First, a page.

Face-to-Face Communication

The following guidance should be considered when communicating with a person face-to-face:

Introduce yourself to the person

Identify yourself when you approach a person and speak directly to them.

Wear a badge

When communicating with a person face-to-face, where possible, wear a name badge. This will make it easier for the person to identify who you are.

Speak directly to people

For face-to-face communication, you should always speak directly to the person. This is particularly important if a person is accompanied by an interpreter (for people who have a speech difficulty or whose first language is not English) or companion (who provides assistance to the person).

Ask the person “How can I help?”

Depending on the context of your communication if you are not sure what to do, ask how you can help. Do not just jump in. The person will know if they need help and how you can provide it.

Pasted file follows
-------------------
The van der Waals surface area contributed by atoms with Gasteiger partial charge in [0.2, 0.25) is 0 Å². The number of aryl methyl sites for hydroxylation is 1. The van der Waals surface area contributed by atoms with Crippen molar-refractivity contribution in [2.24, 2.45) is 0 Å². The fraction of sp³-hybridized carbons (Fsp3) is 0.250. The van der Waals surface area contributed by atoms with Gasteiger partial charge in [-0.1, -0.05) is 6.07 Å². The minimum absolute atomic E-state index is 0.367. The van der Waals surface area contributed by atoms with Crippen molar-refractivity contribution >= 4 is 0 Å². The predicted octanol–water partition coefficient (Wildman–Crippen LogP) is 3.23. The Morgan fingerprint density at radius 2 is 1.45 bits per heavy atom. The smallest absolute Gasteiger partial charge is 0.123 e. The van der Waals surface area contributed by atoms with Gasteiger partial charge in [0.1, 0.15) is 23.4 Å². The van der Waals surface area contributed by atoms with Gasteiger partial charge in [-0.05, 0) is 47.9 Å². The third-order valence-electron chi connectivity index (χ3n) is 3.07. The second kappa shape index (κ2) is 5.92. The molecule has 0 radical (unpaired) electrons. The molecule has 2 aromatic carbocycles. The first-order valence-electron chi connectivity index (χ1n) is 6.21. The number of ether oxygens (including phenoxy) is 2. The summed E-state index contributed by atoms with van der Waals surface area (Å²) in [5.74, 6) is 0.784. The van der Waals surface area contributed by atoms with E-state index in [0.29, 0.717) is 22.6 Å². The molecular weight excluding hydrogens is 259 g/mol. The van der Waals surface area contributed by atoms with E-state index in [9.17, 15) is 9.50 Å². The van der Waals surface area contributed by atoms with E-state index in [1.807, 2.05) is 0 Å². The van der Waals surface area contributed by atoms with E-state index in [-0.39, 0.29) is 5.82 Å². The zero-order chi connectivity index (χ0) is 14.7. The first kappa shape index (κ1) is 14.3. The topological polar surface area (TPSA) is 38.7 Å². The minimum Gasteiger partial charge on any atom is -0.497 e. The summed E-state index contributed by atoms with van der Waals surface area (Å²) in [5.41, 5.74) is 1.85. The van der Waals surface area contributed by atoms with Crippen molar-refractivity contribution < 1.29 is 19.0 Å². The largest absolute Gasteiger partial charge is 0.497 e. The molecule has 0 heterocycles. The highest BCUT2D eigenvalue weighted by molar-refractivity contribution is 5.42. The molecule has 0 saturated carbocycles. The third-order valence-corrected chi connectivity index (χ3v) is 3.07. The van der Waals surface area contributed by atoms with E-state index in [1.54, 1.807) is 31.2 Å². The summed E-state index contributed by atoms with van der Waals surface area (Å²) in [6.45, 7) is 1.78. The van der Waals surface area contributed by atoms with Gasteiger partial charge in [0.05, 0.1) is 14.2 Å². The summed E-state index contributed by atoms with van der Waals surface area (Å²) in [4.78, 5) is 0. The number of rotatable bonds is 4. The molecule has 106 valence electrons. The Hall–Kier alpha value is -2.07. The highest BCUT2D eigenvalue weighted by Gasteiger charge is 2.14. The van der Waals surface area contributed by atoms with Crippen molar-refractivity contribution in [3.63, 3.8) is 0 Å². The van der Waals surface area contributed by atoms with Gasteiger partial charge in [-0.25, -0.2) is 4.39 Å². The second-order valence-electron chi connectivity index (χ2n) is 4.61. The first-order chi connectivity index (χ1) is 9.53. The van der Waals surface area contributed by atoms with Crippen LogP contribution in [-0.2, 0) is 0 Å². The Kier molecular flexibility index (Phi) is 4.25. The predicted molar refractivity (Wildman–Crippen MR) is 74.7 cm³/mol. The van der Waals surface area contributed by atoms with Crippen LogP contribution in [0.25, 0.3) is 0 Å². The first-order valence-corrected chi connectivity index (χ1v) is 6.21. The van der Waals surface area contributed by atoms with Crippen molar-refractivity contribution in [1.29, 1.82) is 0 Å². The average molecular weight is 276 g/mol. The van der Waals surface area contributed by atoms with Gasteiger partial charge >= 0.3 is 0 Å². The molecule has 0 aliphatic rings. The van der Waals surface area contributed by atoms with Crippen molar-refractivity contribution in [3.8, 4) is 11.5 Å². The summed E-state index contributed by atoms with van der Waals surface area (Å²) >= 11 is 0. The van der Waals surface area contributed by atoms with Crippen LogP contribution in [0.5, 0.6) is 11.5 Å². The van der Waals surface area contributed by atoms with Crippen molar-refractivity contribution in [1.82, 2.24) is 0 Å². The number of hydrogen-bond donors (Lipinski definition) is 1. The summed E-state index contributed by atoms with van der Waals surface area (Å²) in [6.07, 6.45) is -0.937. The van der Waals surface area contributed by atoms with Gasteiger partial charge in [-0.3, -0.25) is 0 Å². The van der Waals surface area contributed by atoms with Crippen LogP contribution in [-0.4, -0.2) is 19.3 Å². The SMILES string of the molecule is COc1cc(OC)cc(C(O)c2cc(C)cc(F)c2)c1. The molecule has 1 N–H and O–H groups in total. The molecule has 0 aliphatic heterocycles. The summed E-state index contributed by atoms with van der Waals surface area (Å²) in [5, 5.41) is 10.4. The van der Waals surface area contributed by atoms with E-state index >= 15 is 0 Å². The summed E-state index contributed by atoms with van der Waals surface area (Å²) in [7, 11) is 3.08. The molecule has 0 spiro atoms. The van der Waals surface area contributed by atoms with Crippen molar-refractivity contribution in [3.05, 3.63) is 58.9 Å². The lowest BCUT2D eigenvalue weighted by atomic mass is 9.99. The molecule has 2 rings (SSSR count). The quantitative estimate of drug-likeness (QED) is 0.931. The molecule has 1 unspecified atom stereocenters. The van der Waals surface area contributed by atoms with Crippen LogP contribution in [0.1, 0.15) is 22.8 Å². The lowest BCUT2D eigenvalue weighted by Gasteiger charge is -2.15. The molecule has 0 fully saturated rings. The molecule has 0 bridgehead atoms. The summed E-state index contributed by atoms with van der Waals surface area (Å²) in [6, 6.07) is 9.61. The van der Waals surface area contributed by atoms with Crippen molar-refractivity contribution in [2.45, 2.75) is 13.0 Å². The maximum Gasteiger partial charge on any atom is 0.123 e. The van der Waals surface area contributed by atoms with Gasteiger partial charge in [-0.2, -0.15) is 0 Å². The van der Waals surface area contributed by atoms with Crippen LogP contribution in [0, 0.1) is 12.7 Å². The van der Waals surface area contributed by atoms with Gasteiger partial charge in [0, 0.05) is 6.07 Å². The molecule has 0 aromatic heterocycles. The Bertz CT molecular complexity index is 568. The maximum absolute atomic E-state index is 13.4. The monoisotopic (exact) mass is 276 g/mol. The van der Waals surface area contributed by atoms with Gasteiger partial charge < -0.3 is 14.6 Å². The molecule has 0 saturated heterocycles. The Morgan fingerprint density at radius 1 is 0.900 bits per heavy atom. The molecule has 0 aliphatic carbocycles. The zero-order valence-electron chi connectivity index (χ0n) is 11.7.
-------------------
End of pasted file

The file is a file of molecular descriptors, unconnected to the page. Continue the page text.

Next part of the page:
Learn more

The Irish Human Rights and Equality Commission provides ‘For Service For All’: a practical guide for Credit Unions to improve accessibility for their members.

The Irish Human Rights and Equality Commission provides ‘Accessibility for Members of the public with Disabilities in Community Pharmacies’.

The National Adult Literacy Agency (NALA) provides ‘Writing and Design Tips’.


Example of good verbal communication. Introduce yourself to the person and ask how you can help.

Example of good verbal communication. If the person is accompanied by an interpreter or companion, speak directly to the person and not to the companion or interpreter